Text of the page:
• The last train from London King’s Cross to Edinburgh is at 2pm, while the final service to Leeds will depart at 3.05pm.
  • The last train from Edinburgh to London is at 12.30pm.
  • The final departure from Leeds at 3.45pm.

London Northwestern Railway

  • Just two trains per hour between London Euston and Northampton.
  • One per hour between Birmingham New Street and Northampton.
  • No trains will operate between London Euston and Crewe.

Great Western Railway

  • Services not running on strike days:
  • Cornwall and Devon.
  • South Wales main line.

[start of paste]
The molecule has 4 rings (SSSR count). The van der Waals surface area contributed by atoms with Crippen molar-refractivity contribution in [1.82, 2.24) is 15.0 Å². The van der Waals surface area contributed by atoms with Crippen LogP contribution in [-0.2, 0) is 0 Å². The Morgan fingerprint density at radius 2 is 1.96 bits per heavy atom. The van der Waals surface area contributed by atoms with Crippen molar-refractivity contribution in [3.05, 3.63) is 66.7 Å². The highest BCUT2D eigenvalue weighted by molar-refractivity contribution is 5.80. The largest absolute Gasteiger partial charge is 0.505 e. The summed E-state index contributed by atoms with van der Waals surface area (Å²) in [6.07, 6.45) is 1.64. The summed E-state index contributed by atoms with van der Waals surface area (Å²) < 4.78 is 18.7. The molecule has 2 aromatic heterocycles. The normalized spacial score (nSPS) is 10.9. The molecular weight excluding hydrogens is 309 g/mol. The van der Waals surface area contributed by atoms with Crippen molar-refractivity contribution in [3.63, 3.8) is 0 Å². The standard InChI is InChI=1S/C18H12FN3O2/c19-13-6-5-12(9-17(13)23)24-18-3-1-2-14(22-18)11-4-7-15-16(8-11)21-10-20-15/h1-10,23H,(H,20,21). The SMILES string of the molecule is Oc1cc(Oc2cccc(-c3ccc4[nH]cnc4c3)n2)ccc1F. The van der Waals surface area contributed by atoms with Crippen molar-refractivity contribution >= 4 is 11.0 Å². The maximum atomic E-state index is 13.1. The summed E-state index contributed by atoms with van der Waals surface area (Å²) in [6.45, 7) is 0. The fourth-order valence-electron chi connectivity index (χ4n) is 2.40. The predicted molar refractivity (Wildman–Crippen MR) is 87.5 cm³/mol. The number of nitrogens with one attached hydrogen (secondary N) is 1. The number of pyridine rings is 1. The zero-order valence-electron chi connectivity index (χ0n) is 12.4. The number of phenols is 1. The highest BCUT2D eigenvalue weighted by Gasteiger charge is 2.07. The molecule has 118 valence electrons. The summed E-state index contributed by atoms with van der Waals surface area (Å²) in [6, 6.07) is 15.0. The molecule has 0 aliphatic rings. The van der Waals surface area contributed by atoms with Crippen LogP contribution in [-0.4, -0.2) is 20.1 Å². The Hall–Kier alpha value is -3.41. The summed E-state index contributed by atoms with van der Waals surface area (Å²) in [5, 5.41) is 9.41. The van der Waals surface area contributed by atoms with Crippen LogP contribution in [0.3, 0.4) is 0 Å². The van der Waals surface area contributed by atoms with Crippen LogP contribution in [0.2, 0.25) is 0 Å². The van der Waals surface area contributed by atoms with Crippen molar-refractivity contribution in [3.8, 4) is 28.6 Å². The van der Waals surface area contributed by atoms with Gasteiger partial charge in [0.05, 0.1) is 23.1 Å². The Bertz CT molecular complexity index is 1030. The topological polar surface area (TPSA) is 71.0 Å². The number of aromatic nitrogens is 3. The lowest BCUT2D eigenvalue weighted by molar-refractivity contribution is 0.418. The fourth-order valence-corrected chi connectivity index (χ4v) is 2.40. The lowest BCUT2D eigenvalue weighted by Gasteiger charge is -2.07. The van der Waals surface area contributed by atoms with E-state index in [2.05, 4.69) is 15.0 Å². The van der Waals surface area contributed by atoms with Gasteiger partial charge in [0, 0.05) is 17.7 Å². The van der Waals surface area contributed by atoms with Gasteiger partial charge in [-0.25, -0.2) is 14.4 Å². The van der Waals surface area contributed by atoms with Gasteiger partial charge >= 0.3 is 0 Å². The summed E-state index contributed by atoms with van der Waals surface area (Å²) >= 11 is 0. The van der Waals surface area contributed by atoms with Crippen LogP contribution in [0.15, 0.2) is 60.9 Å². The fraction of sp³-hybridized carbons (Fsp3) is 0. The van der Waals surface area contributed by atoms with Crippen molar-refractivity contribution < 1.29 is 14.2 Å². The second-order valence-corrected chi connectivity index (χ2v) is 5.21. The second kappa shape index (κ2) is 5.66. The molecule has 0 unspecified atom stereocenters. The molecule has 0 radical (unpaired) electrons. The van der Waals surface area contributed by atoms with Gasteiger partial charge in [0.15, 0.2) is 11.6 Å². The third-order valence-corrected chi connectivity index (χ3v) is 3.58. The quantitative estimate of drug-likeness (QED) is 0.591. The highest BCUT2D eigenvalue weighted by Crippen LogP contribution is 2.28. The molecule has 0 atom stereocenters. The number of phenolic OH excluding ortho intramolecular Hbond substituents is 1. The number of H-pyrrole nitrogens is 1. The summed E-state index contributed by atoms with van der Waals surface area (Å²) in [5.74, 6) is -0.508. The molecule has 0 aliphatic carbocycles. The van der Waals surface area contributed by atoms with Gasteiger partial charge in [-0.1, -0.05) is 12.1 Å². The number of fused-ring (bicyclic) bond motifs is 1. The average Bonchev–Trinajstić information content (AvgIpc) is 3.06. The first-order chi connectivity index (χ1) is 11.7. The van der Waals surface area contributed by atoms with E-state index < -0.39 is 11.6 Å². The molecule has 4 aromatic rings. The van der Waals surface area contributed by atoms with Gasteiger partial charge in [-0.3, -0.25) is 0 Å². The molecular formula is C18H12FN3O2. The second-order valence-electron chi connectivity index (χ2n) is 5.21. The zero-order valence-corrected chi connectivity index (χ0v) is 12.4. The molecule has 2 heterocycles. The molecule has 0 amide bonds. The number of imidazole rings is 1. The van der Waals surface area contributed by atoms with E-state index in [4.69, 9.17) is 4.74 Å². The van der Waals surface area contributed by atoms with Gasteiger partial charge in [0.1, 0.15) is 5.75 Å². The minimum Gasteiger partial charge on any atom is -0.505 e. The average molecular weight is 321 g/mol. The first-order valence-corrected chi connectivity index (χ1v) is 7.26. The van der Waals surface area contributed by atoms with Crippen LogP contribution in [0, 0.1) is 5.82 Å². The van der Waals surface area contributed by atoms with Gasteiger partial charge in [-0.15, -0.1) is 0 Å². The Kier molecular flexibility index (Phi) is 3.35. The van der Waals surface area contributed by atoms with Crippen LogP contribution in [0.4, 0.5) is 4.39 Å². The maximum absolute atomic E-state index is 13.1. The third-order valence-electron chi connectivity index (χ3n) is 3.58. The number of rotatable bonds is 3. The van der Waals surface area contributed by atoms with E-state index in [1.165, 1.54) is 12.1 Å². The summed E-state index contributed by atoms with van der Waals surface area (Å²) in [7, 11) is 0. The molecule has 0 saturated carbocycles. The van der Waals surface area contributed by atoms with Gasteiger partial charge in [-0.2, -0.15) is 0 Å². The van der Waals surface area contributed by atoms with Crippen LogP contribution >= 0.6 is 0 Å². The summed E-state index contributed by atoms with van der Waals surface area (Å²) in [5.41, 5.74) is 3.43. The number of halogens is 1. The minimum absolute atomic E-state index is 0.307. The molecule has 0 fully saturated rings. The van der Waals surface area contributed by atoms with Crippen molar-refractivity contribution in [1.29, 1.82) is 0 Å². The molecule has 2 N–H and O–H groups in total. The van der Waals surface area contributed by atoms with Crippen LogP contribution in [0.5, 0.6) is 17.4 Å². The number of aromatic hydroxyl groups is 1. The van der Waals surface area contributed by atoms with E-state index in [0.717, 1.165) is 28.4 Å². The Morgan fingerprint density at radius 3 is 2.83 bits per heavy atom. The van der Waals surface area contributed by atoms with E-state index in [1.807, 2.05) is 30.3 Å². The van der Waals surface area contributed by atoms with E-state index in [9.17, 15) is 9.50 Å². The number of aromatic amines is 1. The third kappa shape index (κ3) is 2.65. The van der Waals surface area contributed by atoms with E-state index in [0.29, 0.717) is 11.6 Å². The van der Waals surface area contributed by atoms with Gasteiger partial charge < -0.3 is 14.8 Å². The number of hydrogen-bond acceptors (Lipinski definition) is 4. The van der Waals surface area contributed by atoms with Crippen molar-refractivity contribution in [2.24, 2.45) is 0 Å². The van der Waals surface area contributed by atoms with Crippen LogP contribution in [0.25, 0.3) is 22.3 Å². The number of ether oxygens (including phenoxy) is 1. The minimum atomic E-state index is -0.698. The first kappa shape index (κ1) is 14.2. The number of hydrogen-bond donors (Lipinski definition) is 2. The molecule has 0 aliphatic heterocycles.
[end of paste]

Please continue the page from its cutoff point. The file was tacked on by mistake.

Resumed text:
• Heart of Wessex line.
  • Severn Beach line.
  • North Cotswolds line
  • South Cotswolds line.
  • On Saturday, Greenford branch line services will not run.

There will be an “extremely limited service” on other routes, which will operate between 7.30am and 6.30pm.

Greater Anglia

Up to two trains per hour will run into the capital, starting from 7.30am and finishing by 6.30pm.

Northern

Services will not be operating on most routes, with a “very limited” number of trains on the few running lines, including those from Leeds.

South Western Railway

A “severely limited service” will run between 7.15am and 6.30pm on strike days, and only on some routes. This includes only four trains per hour between London Waterloo and Woking, and two per hour between London Waterloo and Basingstoke.

Southeastern

Very few services.

Southern

  • Two trains running per hour from London Bridge and London Victoria to southeast London and the coast.